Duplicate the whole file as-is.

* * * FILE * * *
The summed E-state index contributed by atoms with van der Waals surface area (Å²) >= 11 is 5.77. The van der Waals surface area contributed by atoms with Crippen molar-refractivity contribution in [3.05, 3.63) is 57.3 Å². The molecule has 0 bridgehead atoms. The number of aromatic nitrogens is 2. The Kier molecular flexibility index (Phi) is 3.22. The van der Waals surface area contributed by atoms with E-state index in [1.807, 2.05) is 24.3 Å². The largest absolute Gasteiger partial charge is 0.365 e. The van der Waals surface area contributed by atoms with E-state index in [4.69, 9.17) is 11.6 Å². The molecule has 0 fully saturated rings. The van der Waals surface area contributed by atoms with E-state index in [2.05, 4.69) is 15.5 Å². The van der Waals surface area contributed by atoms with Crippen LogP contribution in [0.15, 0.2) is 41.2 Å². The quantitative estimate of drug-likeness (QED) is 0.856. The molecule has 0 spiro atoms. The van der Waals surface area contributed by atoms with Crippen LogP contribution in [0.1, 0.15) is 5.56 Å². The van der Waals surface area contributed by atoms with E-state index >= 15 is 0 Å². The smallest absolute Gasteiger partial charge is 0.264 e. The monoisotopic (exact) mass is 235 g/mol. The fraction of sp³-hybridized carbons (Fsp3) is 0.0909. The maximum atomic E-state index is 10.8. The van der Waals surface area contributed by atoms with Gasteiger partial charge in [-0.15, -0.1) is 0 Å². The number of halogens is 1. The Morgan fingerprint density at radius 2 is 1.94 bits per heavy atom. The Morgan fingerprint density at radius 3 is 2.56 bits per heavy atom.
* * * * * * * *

The summed E-state index contributed by atoms with van der Waals surface area (Å²) >= 11 is 5.77. The van der Waals surface area contributed by atoms with Crippen molar-refractivity contribution in [3.05, 3.63) is 57.3 Å². The molecule has 0 bridgehead atoms. The number of aromatic nitrogens is 2. The Kier molecular flexibility index (Phi) is 3.22. The van der Waals surface area contributed by atoms with E-state index in [1.807, 2.05) is 24.3 Å². The largest absolute Gasteiger partial charge is 0.365 e. The van der Waals surface area contributed by atoms with E-state index in [4.69, 9.17) is 11.6 Å². The molecule has 0 fully saturated rings. The van der Waals surface area contributed by atoms with E-state index in [2.05, 4.69) is 15.5 Å². The van der Waals surface area contributed by atoms with Crippen LogP contribution in [0.15, 0.2) is 41.2 Å². The quantitative estimate of drug-likeness (QED) is 0.856. The molecule has 0 spiro atoms. The van der Waals surface area contributed by atoms with Crippen LogP contribution in [0.1, 0.15) is 5.56 Å². The van der Waals surface area contributed by atoms with E-state index >= 15 is 0 Å². The smallest absolute Gasteiger partial charge is 0.264 e. The monoisotopic (exact) mass is 235 g/mol. The fraction of sp³-hybridized carbons (Fsp3) is 0.0909. The maximum atomic E-state index is 10.8. The van der Waals surface area contributed by atoms with Gasteiger partial charge in [-0.15, -0.1) is 0 Å². The number of halogens is 1. The Morgan fingerprint density at radius 2 is 1.94 bits per heavy atom. The Morgan fingerprint density at radius 3 is 2.56 bits per heavy atom.